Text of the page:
Egyptian Bastet Faience Amulet


An Egyptian plaque amulet of the lion-headed goddess, most likely representing Bastet made of rich blue faience. The goddess is portrayed standing side-on, with arms extended as though holding something. She grasps before her a long instrument, possibly a sistrum or wadj-scepter. The reverse is undecorated and does not feature a suspension loop.

Date: Circa 664 - 30 BC
Period: Late Period - Ptolemaic Period
Condition: Fine. Some encrustation.


SKU: AH-772 Category: Tags: , ,

The Egyptians wore amulets alongside other pieces of jewellery. They were decorative, but also served a practical purpose, being considered to bestow power and protection upon the wearer. Many of the amulets have been found inside the wrappings of mummies, as they were used to prepare the deceased for the afterlife.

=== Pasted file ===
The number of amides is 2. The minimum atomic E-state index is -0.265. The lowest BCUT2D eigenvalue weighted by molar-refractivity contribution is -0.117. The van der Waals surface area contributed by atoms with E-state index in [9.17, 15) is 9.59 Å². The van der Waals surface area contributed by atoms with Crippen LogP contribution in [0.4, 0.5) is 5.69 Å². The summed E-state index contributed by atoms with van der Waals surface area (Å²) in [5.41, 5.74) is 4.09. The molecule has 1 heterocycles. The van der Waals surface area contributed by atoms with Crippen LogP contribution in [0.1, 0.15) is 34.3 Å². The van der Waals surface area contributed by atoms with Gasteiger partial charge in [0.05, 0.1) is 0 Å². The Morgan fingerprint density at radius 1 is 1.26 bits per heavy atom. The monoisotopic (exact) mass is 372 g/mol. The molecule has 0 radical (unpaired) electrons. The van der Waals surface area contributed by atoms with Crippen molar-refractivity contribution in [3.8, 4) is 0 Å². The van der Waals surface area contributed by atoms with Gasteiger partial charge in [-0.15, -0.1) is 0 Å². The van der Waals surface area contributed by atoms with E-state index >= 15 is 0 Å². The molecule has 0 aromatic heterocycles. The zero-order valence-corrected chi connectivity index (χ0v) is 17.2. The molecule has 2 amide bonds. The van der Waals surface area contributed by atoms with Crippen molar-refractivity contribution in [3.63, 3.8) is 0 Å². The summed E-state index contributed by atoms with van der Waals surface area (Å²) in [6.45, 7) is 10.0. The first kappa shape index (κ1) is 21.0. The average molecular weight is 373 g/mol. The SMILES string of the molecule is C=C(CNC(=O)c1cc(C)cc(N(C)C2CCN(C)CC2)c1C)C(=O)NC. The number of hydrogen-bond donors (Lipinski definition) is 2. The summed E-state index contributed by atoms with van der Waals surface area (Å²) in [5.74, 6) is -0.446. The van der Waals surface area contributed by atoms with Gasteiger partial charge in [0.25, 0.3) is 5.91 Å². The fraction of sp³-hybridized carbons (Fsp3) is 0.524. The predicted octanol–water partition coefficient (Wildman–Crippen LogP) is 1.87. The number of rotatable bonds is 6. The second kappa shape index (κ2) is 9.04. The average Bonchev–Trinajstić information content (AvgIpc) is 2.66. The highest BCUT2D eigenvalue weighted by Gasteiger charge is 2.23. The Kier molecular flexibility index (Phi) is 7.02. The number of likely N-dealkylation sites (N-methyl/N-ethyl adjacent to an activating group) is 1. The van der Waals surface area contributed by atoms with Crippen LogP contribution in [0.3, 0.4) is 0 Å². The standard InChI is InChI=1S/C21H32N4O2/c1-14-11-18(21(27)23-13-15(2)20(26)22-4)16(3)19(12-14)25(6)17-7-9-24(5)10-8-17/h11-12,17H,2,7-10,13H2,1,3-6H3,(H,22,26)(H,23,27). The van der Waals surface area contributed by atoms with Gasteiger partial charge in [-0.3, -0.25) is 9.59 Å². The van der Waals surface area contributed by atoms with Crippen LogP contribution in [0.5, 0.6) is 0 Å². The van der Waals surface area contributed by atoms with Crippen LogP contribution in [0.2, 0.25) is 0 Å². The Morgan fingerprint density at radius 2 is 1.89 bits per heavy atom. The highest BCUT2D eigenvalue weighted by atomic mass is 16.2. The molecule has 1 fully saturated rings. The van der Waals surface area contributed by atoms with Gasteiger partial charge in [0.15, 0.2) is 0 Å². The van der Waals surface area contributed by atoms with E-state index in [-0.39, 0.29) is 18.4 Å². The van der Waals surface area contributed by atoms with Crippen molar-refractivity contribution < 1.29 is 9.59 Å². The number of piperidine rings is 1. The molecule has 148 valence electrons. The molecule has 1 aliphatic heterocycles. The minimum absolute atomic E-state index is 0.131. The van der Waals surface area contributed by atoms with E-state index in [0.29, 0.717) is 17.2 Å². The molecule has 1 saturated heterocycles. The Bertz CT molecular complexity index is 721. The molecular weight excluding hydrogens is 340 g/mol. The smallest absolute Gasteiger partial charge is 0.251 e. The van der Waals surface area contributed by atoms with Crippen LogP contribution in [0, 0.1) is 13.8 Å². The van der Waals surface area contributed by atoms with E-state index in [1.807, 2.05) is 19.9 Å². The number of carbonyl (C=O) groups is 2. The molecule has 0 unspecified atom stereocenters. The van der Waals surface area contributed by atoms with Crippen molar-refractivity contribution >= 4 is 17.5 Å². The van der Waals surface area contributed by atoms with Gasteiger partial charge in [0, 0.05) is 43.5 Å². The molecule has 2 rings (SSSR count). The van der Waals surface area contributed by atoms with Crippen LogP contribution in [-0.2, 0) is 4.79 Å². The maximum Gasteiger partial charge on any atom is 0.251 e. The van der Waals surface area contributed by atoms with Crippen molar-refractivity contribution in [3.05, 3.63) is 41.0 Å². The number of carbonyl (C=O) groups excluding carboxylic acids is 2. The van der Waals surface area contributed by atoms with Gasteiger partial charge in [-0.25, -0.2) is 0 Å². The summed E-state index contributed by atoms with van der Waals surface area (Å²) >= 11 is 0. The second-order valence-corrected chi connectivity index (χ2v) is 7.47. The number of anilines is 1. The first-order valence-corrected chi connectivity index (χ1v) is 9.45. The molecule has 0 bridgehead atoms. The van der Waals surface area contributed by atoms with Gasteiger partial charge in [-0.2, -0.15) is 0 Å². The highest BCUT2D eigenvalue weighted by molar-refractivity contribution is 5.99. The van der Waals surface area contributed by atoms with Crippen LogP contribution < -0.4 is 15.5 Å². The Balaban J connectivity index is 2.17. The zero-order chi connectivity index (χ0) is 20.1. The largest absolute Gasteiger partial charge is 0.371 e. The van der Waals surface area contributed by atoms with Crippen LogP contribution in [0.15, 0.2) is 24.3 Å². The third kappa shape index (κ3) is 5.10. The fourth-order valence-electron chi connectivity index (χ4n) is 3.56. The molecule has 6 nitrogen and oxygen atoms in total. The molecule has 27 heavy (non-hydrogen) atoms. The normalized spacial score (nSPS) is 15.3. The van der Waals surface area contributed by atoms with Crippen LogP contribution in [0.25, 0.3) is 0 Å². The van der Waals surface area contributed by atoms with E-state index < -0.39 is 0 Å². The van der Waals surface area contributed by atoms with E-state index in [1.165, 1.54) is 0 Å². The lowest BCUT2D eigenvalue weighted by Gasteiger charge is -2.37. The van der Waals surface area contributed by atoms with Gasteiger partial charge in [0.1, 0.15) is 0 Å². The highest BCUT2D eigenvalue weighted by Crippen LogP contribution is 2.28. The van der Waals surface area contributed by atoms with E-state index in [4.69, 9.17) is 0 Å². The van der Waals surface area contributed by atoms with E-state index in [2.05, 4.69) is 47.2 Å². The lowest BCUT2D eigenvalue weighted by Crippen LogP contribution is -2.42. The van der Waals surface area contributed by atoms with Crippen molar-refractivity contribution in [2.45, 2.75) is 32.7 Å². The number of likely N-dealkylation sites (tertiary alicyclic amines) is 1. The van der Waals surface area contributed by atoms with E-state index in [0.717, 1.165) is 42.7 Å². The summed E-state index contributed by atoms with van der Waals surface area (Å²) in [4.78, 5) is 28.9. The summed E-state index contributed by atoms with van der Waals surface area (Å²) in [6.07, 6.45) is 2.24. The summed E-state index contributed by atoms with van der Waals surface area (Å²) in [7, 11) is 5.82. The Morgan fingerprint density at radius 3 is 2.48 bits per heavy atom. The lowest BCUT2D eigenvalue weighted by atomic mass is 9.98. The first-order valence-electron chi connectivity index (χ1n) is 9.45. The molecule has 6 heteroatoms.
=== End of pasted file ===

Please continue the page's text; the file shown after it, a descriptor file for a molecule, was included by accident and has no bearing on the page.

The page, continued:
Amulets held different meanings, depending on their type or form. Small amulets depicting gods and goddesses seem to have induced the protective powers of the deity. There were a number of lion goddesses in Ancient Egyptian religion, but only Bastet could transform into the cat. She often retained the lion-head when represented as a woman, which can cause her to be confused with the lion-headed goddess, Sekhmet. As an amulet, it would have been worn to show particular devotion to the goddess, and to place the wearer under her protection.

To find out more about the use of faience in Ancient Egyptian culture please see our relevant blog post: What is Egyptian Faience?

Weight 0.8 g
Dimensions L 2.4 x W 0.9 cm



You may also like…